The afternoon of a new writer's class finds instructor Arabella very excited. Arabella is thirty-nine-years-old, single and loaded down with responsibility. On her first day of teaching a new writer's class she is raring to meet her students. Arabella loves writing fiction and finds exploring the hidden mysticism behind her student's writing, quite titillating. Her other big goal for this Wednesday is visiting her mother in the nursing home, as she does each week. To have class on another day would have been great. Wednesday was selected and she dare not change the visitation day with her mother. Her mother would surely pitch a fit.
The classroom is full of interesting looking students there is even a repeat offender. Conrad is back and she hopes he goes a little deeper into his writing this time around. Last class everything he'd written had to do with transsexuals. Since the class was fiction and not non-fiction she assumed he was writing about himself, but would never ask.
Arabella gives an impromptu assignment to get the everyone in gear. No one answers her query. They look at lap stop screens, interesting things on the bulletin board, at Arabella, but no hands go up. A students asks Arabella to get them started by sharing her list of top five obsessions first. She does so without getting too personal.
Excited that the first class had gone well Arabella heads to the nursing home. When she tried to enter a richly dressed woman blocks the door. Her fur coat and jewelry demanding respect. Arabella's mom has made a play for her husband. He's asked the woman standing in front of Arabella for a divorce. She is livid, they have been married forty years. She berates Arabella asking what type of woman goes after a married man.
Arabella's mom has told her all about the wonderful man a doctor, who has moved in. Her mother is not in her room but there is noise coming from the hall where residents gather to play bingo. Sure enough a man in a wheelchair has rolled as close to the table and Vera Hicks as possible.
Arabella tells her mom her game is over even though she only needs B-4 to win the trophy. When they get back to her mother's room Arabella lets her mom have it. She tells her Bernardo's wife Camille just accosted her verbally as she was heading in. Vera doesn't deny that she's taken by the good doctor. She does ease Arabella's mind by saying she will never marry again and that Arabella's father was her one and only true love.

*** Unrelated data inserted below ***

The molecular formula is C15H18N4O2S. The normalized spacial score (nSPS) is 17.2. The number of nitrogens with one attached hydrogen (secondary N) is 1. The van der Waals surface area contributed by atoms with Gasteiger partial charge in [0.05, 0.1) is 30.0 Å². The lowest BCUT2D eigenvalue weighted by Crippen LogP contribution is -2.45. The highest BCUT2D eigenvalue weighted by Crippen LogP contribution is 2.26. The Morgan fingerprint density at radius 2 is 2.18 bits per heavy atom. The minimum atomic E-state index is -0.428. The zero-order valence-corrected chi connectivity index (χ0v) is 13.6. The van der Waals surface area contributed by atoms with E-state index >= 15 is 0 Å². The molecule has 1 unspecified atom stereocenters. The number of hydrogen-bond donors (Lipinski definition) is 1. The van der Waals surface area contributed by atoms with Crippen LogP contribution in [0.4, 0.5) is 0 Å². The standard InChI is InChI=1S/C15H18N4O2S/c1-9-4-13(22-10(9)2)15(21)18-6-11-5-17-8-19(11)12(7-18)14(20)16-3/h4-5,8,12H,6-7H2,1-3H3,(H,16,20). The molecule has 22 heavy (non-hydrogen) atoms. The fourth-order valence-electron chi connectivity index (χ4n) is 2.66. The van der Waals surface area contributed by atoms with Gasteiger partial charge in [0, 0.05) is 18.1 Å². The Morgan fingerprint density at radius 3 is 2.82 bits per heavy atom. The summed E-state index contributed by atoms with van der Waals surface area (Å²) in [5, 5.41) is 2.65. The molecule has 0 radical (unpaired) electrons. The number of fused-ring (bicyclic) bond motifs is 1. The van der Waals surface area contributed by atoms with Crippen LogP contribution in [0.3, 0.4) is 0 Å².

Arabella is used to her mother upsetting nurses and the rest of the staff with her requests and outbursts. She tries to be understanding, her mother wants to be in her own house. This is no longer possible since Arabella works a full time job in attention to teaching which she loves.
When a resident dies at the nursing home Arabella has just given her students an assignment which parallels the feeling at the home. The assignment was designed to pull on feelings and reactions about life and the ending.
Vera decides she will write her story the one Arabella has never encouraged (she didn't know her mother was interested). As she pulls from her memory it dredges up a lot of pain regarding her husbands lengthy bout with Multiple Sclerosis. She and Arabella fight over what happened and didn't take place that may have hastened his death.
Her mother asks Arabella to write the ending for her story. As Arabella reads she becomes emotional. There was so much about her mother's life that she hadn't been privy to. She is moved to tears. She shares with her students how she has recently read a story that was so moving that it has shifted how she views people and the world. The power of words she says, have healing powers and you must forge ahead and tell your stories. No matter how painful.
When Vera passes a staff person takes time to send Arabella a hand written letter apologizing for not being at the funeral. He'd gone to tend to his ailing mother. The letter spoke of Vera and a beautiful poem she'd shared before closing her eyes for the last time. Through written and verbal communication Arabella grew to understand so much about her mother that she hadn't known before her mother began to write. The arguments petty and trivial in comparison to the bond (no matter how late) between mother and daughter.
Best part of story, including ending:
I liked that Arabella loved teaching and writing. She took time to get to know her students.
Best scene in story:
My favorite scene was when Arabella discovered her mother was interested in writing her personal story.
Opinion about the main character:
I liked that Arabella was open to really loving her mother and had the opportunity to learn why her mother was often so hostile.